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9 Black Leaders Honor The Past And Provide Hope For The Future

In recognition of Black History Month in February, the Garthwait Leadership Center (GLC) at Gettysburg College interviewed nine of today’s black leaders asking their perspectives on how lead positive social change in the 21st century.

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Jeanne Arnold

Chief Diversity Officer, Social Worker, Gettysburg College

Who is your leadership hero?

"My leadership heroes are everyday people who identify injustices in their communities and bring people and systems together to address the issues. My parents were my first role models is this regard as I can remember them advocating for fair housing practices and against tracking in schools when I was a young child."

Chris Tinson

Assistant Professor of African American studies at Hampshire College

Who is your leadership hero?


"My ideal vision of leadership is a mash-up of Ella Baker, Malcolm X, and Duke Ellington. Baker’s grassroots leadership and firm belief in the organizing potential of young people, Malcolm’s profound sense of dedication and commitment, and Ellington’s melodic tenacity and intrigue as bandleader of his jazz orchestra offer the alchemy of vision, skill, and commitment to community I believe leaders must possess."

Kirby Scott '77

Retired FBI Special Agent

What impact do you think Black History Month has had on social change?

"Black History Month puts issues and concerns, at least for a month, in the general public's focus. In this time of social media, hopefully there is a time for people to stop and reflect on where we are and where we have come as a nation."

The Rev. Dr. Joseph A. Donella II

Office of Religious and Spiritual Life, Chaplain of the College, Adj Prof - Religious Studies, Gettysburg College

What gives you hope for the future of leadership today?

"One of the more surprising things I find is that young people have a difficult time believing that some of the atrocities of the past actually occurred. They cannot imagine that human beings would actually treat one another with such callous regard. Their interest in developing strong senses of community I find deeply inspiring, but, I do worry that they may be inclined to give up once they discover that true human community building is arduous self-sacrificial work."

Darnell Moore

Educator, Writer, Cultural Worker, Critic

Please describe how you approach leadership in your work or your community.

"I tend not to use the term ‘leadership’ to describe transformative community work that actually can only be accomplished through collaboration. My approach is one grounded in shared responsibility. "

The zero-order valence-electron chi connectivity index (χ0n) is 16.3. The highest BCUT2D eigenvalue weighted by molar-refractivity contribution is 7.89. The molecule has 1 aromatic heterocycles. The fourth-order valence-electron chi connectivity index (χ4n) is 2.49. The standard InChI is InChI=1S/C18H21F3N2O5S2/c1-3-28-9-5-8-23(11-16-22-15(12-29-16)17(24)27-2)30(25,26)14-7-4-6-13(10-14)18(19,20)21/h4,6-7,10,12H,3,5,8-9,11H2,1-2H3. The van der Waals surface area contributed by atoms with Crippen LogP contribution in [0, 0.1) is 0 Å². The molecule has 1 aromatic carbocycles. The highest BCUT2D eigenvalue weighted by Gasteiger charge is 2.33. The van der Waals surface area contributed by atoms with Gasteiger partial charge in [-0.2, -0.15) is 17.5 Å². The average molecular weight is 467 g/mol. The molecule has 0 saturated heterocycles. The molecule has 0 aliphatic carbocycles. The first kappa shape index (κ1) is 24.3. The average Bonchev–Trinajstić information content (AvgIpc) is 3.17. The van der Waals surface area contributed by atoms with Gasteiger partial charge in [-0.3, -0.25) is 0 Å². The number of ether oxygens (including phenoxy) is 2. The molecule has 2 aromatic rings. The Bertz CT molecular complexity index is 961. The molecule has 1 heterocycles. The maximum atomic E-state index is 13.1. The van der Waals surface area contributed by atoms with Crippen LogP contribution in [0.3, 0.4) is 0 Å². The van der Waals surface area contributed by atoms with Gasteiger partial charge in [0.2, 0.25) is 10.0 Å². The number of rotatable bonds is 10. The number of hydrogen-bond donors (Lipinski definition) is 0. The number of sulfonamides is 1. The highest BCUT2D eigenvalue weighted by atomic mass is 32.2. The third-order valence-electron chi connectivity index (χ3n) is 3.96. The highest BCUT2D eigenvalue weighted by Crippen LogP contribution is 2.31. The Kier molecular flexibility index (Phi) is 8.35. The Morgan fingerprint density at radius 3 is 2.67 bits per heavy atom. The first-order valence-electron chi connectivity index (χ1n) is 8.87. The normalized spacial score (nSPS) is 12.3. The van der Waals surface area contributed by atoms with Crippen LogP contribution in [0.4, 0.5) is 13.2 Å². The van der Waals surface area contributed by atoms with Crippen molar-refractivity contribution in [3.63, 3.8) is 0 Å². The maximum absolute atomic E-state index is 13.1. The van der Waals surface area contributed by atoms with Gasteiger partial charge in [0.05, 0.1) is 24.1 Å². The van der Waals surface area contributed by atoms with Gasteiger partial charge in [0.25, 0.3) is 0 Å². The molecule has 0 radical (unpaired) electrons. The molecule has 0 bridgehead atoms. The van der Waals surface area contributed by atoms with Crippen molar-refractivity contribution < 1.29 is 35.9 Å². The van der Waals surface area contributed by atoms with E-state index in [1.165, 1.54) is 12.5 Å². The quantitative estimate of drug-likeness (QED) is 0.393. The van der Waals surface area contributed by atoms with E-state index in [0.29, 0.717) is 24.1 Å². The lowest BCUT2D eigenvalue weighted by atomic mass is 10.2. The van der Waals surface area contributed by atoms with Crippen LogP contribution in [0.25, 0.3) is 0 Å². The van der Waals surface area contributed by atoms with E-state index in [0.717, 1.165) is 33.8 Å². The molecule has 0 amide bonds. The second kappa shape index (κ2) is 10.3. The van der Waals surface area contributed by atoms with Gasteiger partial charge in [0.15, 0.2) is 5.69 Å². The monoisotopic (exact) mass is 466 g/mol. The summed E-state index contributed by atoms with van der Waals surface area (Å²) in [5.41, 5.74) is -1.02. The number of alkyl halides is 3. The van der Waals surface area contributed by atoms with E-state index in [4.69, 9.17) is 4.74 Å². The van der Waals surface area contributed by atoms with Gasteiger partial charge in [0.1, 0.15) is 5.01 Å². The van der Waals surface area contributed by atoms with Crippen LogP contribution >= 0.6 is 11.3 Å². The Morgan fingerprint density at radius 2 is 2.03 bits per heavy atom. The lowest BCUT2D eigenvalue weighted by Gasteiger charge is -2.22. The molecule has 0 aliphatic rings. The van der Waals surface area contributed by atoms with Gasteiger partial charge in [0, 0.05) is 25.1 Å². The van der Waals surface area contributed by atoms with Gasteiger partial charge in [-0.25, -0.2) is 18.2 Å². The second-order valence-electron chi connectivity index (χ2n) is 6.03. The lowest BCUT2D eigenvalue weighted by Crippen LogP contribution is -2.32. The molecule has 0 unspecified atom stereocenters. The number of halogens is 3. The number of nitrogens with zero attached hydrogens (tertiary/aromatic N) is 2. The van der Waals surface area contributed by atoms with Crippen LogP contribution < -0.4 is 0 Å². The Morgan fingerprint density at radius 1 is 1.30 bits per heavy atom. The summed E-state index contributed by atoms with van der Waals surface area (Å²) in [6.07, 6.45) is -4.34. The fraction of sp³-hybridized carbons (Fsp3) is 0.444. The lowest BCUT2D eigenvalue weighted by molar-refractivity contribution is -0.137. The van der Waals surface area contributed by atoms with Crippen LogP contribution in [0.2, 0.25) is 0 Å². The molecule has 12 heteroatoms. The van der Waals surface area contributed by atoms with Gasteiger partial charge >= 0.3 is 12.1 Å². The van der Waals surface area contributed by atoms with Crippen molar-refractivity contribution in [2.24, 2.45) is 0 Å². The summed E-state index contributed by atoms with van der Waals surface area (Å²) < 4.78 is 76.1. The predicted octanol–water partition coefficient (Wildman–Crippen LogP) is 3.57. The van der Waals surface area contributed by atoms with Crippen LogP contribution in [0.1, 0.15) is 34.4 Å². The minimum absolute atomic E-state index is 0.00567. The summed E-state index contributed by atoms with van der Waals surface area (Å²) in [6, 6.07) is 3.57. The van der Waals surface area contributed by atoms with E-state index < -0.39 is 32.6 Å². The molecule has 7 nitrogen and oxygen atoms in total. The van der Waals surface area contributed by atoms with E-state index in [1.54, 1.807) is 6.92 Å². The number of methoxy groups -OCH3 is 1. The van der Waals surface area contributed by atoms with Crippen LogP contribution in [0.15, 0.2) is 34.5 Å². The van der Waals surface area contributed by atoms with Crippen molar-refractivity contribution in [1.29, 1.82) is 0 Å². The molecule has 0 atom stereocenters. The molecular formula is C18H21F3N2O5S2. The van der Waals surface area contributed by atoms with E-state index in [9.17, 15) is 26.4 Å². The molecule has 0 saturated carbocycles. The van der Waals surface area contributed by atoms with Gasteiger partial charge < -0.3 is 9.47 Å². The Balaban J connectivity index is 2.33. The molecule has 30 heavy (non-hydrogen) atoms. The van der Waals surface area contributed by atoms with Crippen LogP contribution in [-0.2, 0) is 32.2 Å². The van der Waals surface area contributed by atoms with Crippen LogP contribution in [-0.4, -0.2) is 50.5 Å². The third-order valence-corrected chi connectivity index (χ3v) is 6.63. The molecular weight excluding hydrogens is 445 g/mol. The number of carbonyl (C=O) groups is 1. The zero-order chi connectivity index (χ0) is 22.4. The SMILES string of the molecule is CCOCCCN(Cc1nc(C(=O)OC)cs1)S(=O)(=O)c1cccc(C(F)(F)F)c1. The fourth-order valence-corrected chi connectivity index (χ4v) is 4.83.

Darryl Jones

Senior Associate Director of Admissions, Gettysburg Colllege

What gives you hope for the future of leadership today?

"Working with the GLC's Emerging Leaders Retreat and seeing the diversity among the participants means that leadership belongs to EVERYONE, not just one group, one culture, one nationality. It lifts my spirit EVERY time I participate."

Monique Mathews-Gore '06

Miranda Harple

Associate Director of Student Activities and Greek Life, Gettysburg College

Who is your leadership hero?

"Nelson Mandela. When you think about the history of his role in leadership, he was mostly behind bars trying to lead and to move a country towards desegregation and a non-apartheid era, and he spent 20 years behind bars empowering a movement and it wasn't until he got out and was appointed as president of South Africa that he was able to enact all the changes he had been talking about for the last 20 years. I think that's a very powerful type of leadership. Even though he wasn't out in front like a Malcolm X or Martin Luther King Jr., he was still able to invoke a spirit in people that change needed to occur in the country."

Dion Liverpool ’93

Disc jockey, Manager, Producer, and Entrepreneur

What impact do you think Black History Month has had on social change?

"I honestly think that everyday should be Black History Day or whatever day we choose to celebrate. I think the shortest month of the year is not enough time to celebrate all that Black History has to offer. I think that people get excited about it but typically think nothing of it during the other 11 months. I think it is funny that February is a month with so many things going on: Grammys, Super Bowl, NBA All-Star Game, Oscars, Valentine's Day. To me it is kind of hard to focus on Black History Month when there are so many other distractions. This is why I choose to celebrate black history all year. It is great to read posts and historic facts about it, but I don't know if that just raises awareness or actually impacts social change."

McKinley E. Melton

Assistant Professor of English, Gettysburg College

Please describe how you approach leadership in your work or your community.

My personal vision of leadership is rooted in education and empowerment. I think that knowledge is invaluable, but education is only effective when it is about more than learning facts and concepts. The next step is in empowering students to do something positively transformative with what they’ve learned, to be critical thinkers and active participants in shaping the world around them. This is always a central aim of my own work as an educator.

Please note that all responses from the leaders above will be published on the GLC website shortly at http://www.gettysburgglc.org/.